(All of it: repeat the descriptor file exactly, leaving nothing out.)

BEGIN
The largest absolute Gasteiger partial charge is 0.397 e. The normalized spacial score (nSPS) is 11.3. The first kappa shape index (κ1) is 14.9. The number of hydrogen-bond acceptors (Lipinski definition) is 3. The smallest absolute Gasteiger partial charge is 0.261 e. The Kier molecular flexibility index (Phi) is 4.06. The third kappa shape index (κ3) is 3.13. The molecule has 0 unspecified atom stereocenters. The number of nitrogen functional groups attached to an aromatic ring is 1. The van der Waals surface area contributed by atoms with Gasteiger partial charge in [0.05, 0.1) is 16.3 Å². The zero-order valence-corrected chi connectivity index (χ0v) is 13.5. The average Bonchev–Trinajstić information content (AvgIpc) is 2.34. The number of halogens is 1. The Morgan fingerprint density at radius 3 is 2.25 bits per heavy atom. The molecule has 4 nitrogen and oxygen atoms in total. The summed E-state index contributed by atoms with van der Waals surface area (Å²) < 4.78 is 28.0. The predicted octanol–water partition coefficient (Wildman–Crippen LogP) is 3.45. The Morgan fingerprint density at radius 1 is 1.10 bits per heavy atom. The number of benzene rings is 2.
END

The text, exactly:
The largest absolute Gasteiger partial charge is 0.397 e. The normalized spacial score (nSPS) is 11.3. The first kappa shape index (κ1) is 14.9. The number of hydrogen-bond acceptors (Lipinski definition) is 3. The smallest absolute Gasteiger partial charge is 0.261 e. The Kier molecular flexibility index (Phi) is 4.06. The third kappa shape index (κ3) is 3.13. The molecule has 0 unspecified atom stereocenters. The number of nitrogen functional groups attached to an aromatic ring is 1. The van der Waals surface area contributed by atoms with Gasteiger partial charge in [0.05, 0.1) is 16.3 Å². The zero-order valence-corrected chi connectivity index (χ0v) is 13.5. The average Bonchev–Trinajstić information content (AvgIpc) is 2.34. The number of halogens is 1. The Morgan fingerprint density at radius 3 is 2.25 bits per heavy atom. The molecule has 4 nitrogen and oxygen atoms in total. The summed E-state index contributed by atoms with van der Waals surface area (Å²) < 4.78 is 28.0. The predicted octanol–water partition coefficient (Wildman–Crippen LogP) is 3.45. The Morgan fingerprint density at radius 1 is 1.10 bits per heavy atom. The number of benzene rings is 2.